``int == int -- compare the integers int == double -- convert the int to double, compare the doubles double == int -- same double == double -- compare the doubles ``

So in every non-nullable case, integer 2 is equal to double 2.0 because the int 2 is converted to double 2.0, and the comparison is true.

The semantics of nullable `==` are:

• If both operands are null, they're equal
• If one is null and the other is not, they're unequal
• If both are not null, then fall back to the non-nullable case above.

So again, we see that for the nullable comparisons, `int? == double?`, `int? == double`, and so on, we always fall back to the non-nullable cases, convert the `int?` to `double`, and do the comparison in doubles. Thus these are also all true.

Now we come to `Equals`, which is where things get messed up.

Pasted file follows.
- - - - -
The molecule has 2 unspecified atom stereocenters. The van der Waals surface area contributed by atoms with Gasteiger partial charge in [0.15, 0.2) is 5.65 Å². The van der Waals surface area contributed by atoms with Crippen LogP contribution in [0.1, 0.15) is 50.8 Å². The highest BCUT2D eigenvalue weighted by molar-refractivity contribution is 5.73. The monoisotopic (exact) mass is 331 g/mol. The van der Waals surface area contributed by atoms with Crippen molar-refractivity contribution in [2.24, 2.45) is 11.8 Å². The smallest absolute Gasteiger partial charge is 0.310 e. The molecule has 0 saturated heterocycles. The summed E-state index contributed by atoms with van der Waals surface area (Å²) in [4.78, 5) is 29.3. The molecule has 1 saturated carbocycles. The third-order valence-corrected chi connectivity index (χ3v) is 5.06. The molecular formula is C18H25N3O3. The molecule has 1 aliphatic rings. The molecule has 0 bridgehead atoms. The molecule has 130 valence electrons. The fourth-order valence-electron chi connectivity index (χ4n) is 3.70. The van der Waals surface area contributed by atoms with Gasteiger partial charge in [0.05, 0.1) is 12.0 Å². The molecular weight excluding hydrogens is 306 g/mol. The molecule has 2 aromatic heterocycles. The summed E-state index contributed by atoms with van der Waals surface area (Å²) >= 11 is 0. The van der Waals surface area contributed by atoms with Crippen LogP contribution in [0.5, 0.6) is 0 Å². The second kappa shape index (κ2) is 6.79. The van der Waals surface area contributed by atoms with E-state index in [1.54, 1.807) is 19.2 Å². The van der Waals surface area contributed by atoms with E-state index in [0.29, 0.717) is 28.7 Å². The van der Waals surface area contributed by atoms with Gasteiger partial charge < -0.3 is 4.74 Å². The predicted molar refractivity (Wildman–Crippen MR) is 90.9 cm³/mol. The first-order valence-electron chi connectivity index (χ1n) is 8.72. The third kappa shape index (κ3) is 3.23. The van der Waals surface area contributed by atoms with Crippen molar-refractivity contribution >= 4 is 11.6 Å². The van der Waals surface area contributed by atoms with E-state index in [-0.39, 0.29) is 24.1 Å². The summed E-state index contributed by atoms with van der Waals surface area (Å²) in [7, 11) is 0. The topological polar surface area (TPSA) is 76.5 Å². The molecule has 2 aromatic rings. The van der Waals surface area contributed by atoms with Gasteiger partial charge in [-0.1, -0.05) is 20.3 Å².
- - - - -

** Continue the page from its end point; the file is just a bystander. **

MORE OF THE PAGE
There is a fundamental design problem here, which I wrote about in 2009: https://blogs.msdn.microsoft.com/ericlippert/2009/04/09/double-your-dispatch-double-your-fun/ -- the problem is that the meaning of `==` is resolved based on the compile time types of both operands. But `Equals` is resolved on the basis of the run time type of the left operand (the receiver), but the compile time type of the right operand (the argument), and that's why things go off the rails.

Let's begin by looking at what `double.Equals(object)` does. If the receiver of a call to `Equals(object)` is `double` then if the argument is not a boxed double, they are considered not equal. That is, `Equals` requires that the types match, whereas `==` requires that the types be convertible to a common type.

I'll say that again. `double.Equals` does not try to convert its argument to double, unlike `==`. It just checks to see if it already is double, and if it is not, then it says they are not equal.

That then explains why `d.Equals(i)` is false... but... wait a minute, it is not false above! What explains this?

`double.Equals` is overloaded! Above we are actually calling `double.Equals(double)`, which -- you guessed it -- converts the int to a double before doing the call! If we had said `d.Equals((object)i))` then that would be false.